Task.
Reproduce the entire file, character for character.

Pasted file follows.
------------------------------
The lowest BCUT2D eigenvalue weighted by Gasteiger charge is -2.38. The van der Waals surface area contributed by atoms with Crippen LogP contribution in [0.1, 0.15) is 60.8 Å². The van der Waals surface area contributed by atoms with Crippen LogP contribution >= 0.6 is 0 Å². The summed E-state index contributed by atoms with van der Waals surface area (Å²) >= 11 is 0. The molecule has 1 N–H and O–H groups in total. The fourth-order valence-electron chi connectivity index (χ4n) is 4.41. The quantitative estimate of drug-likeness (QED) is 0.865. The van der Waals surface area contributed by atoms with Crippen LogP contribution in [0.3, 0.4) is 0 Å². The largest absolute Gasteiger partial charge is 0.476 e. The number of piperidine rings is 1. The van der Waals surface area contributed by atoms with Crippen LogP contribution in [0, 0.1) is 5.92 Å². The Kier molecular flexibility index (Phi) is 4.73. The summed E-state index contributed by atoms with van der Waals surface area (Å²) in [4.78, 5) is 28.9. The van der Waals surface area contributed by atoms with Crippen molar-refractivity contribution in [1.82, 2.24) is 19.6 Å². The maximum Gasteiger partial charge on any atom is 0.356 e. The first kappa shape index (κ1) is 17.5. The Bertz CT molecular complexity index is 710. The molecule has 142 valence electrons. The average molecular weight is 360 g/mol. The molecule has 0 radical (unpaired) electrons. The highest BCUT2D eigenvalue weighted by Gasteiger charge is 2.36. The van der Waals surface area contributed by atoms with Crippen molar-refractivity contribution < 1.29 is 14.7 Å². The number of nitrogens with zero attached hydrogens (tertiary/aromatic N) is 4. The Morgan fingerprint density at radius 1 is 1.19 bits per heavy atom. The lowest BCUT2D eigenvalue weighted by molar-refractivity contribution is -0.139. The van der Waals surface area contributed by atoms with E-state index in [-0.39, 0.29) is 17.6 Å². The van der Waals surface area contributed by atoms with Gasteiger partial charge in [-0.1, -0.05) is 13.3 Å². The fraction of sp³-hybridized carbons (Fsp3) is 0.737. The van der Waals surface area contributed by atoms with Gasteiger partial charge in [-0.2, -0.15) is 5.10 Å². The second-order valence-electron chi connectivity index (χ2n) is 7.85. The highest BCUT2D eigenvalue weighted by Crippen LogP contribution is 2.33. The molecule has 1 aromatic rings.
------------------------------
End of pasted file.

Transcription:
The lowest BCUT2D eigenvalue weighted by Gasteiger charge is -2.38. The van der Waals surface area contributed by atoms with Crippen LogP contribution in [0.1, 0.15) is 60.8 Å². The van der Waals surface area contributed by atoms with Crippen LogP contribution >= 0.6 is 0 Å². The summed E-state index contributed by atoms with van der Waals surface area (Å²) >= 11 is 0. The molecule has 1 N–H and O–H groups in total. The fourth-order valence-electron chi connectivity index (χ4n) is 4.41. The quantitative estimate of drug-likeness (QED) is 0.865. The van der Waals surface area contributed by atoms with Crippen LogP contribution in [0.3, 0.4) is 0 Å². The largest absolute Gasteiger partial charge is 0.476 e. The number of piperidine rings is 1. The van der Waals surface area contributed by atoms with Crippen LogP contribution in [0, 0.1) is 5.92 Å². The Kier molecular flexibility index (Phi) is 4.73. The summed E-state index contributed by atoms with van der Waals surface area (Å²) in [4.78, 5) is 28.9. The van der Waals surface area contributed by atoms with Crippen molar-refractivity contribution in [1.82, 2.24) is 19.6 Å². The maximum Gasteiger partial charge on any atom is 0.356 e. The first kappa shape index (κ1) is 17.5. The Bertz CT molecular complexity index is 710. The molecule has 142 valence electrons. The average molecular weight is 360 g/mol. The molecule has 0 radical (unpaired) electrons. The highest BCUT2D eigenvalue weighted by Gasteiger charge is 2.36. The van der Waals surface area contributed by atoms with Crippen molar-refractivity contribution < 1.29 is 14.7 Å². The number of nitrogens with zero attached hydrogens (tertiary/aromatic N) is 4. The Morgan fingerprint density at radius 1 is 1.19 bits per heavy atom. The lowest BCUT2D eigenvalue weighted by molar-refractivity contribution is -0.139. The van der Waals surface area contributed by atoms with E-state index in [-0.39, 0.29) is 17.6 Å². The van der Waals surface area contributed by atoms with Gasteiger partial charge in [-0.1, -0.05) is 13.3 Å². The fraction of sp³-hybridized carbons (Fsp3) is 0.737. The van der Waals surface area contributed by atoms with Gasteiger partial charge in [-0.2, -0.15) is 5.10 Å². The second-order valence-electron chi connectivity index (χ2n) is 7.85. The highest BCUT2D eigenvalue weighted by Crippen LogP contribution is 2.33. The molecule has 1 aromatic rings.